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Thursday, April 17th, 2014 03:44 pm

I just got back from a weekend training camp up in the Pennsylvania hills, where I got to spend several days with some of the top guys in my martial arts organization. I wasn't on the list of instructors this time, although I have been for several of these camps in the past. Until I get on-site and see the hand-printed list of instructors for the weekend, I never know whether or not I'll be expected to teach a session.

As I was preparing for the weekend and working on what I would teach if called upon, a realization came to me: these events typically have somewhere between 50 and 100 attendees, roughly 90% of whom are at least first-degree black belts. There is another camp in Indianapolis that is both larger and has a greater number of lower-ranking people, but Pennsylvania is usually smaller and ... more rarefied? I suppose "elite" would technically be correct, but you don't get an elitist vibe from (most of) these people.

What had never sunk in on me before was that even at the smallest (~50 people) of the Pennsylvania camps, most of the people there have 20+ years of martial arts experience. Some of them are over 50 years. For some reason, this year my brain tossed something up into the realm of my conscious brain that said, "50 people x 20 years = 1000 cumulative years." In other words, we had over a millennia of martial experience in that room. And they call on me, with my 30 years of experience, to teach to that group?

{Jaw drop.}

One of the 9th-degree black belts at this event was a good friend of mine named Matt Brown. He was trying to teach a technique, but his uke (oo kay, training partner, "one who receives") kept "leading the technique." Matt told the uke to strike straight at his face, but because the uke knew which way Matt was going to redirect the strike, he kept moving his strike into the final position without Matt doing anything. I heard Matt tell him several times, "No, strike *here*" while pointing right at his own nose, only to see the uke redirect his own attack. This is actually a very common problem in martial arts classes, especially among the lower ranks. (Leading the technique, I mean. Not Matt's nose.)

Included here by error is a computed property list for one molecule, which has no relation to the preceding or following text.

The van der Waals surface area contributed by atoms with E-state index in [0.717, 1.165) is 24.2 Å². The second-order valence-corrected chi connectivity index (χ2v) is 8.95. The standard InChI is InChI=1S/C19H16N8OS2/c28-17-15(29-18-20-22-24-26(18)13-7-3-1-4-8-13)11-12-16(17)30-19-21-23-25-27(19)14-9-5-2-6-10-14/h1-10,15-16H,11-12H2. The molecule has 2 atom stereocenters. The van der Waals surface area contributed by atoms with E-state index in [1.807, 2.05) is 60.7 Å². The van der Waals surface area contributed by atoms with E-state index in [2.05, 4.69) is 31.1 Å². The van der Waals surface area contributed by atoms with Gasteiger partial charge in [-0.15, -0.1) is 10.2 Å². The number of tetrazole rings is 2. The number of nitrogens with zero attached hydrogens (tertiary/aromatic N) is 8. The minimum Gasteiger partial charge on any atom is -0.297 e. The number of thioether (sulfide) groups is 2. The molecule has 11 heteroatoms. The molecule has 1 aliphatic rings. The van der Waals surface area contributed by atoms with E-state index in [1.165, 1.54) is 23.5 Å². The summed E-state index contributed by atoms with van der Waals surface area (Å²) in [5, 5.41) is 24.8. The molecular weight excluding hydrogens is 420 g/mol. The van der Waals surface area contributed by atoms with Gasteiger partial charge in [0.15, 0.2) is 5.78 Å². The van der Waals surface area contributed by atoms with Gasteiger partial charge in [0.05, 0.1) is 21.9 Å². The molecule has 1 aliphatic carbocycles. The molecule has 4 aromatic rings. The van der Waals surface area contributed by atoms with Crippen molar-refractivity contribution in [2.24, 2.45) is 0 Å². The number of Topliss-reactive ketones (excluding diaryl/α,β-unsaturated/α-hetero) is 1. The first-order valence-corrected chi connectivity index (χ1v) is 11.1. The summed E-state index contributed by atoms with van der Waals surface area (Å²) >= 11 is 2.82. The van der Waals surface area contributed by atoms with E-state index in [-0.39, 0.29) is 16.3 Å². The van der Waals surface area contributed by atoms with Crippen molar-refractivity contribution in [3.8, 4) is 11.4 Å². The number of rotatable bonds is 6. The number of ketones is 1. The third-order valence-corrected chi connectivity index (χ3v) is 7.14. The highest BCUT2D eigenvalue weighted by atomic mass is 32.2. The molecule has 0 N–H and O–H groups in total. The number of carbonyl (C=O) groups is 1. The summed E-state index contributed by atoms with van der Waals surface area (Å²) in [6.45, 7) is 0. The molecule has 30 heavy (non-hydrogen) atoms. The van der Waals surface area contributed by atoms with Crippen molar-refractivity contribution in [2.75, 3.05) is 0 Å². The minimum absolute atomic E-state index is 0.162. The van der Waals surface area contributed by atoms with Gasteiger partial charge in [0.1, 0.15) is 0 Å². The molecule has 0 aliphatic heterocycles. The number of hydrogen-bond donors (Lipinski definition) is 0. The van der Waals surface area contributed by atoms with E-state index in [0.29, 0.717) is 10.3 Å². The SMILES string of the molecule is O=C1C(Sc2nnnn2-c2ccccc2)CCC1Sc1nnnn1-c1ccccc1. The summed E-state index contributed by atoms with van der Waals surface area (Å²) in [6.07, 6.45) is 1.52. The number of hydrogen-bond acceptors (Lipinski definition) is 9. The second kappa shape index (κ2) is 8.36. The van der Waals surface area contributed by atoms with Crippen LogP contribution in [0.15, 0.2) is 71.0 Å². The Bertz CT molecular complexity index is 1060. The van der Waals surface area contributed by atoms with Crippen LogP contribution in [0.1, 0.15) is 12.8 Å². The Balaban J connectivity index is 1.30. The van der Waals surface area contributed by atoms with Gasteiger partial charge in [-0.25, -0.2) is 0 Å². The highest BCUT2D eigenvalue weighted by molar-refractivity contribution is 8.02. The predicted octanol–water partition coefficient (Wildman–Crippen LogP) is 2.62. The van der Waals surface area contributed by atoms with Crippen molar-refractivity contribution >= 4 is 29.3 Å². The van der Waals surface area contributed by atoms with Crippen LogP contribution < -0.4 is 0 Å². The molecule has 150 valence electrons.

Matt next looked around the room, spotted me, and called me up to be uke for him.

For some of you, this may elicit a "so what?" response, but it is a gesture of trust -- especially after having just had a problem with an uke. Matt knew he could trust me to give him a sincere attack that was targeted right at the center of his face. He also knew he could trust my control enough that if he didn't do something to stop me (or if his attention wavered, or his technique didn't work) he'd feel my hand land on his nose, and that I would have enough control that it would only be embarrassing for him, not painful or damaging.

Matt also gave me another high compliment as part of that same sequence. After dealing with my attack, he was throwing one of those "damned if you do, damned if you don't" counter-attacks. It's deliberately set up so that you can see the counter-attack coming in. If you don't stop it, it's going to knock your block off. If you do stop it the way most people will reflexively try, you just put yourself in an even worse position for what he's going to do to you next.

Matt started his counter-attack, and I intercepted it... but not the way he was expecting.

So he stopped, had me stay in position, and went back to addressing the room: "Now did you see what he did? He's actually trained WELL, because he [explanation]"

Um. A 9th-degree is telling a room full of high-ranking people that I'm WELL trained?

{I'm sorry, did my jaw hit your foot?}

Afterwards he razzed me about messing with what he was teaching, but he was grinning while he said it. :-)

Something I haven't mentioned to many people yet is that at last year's May (2013) camp, our grandmaster indicated that he thought my rank level wasn't in line with the level of what he was seeing from me, and that he thought this year's Indianapolis (2014) camp would be an appropriate time to promote me. (I'm deliberately not putting this on Facebook or other places because there are people I'm still not sharing that information with yet. But since none of those people are on here, I can tell you.)

Since Indy is the next official Camp, I wanted to confirm with him that he still felt the same way and was planning to promote me at Indy. He asked me what my current rank was (the belt only indicates which 3-rank grouping you fall into), and looked taken aback when I told him I was 5th degree. He then said that yes, he ABSOLUTELY intended to promote me, and that in fact he'd been quite impressed with what he'd been seeing from me, to the point that he'd have no problem promoting me to 7th!

{Excuse me, did anyone see which way my jaw went? I think it may have rolled under your chair...}

I blurted out something along the lines of, "NO, Sensei!" to which he just grinned and said, "Yes, well, let's put you at 6th for now, and we'll see where things go from there."


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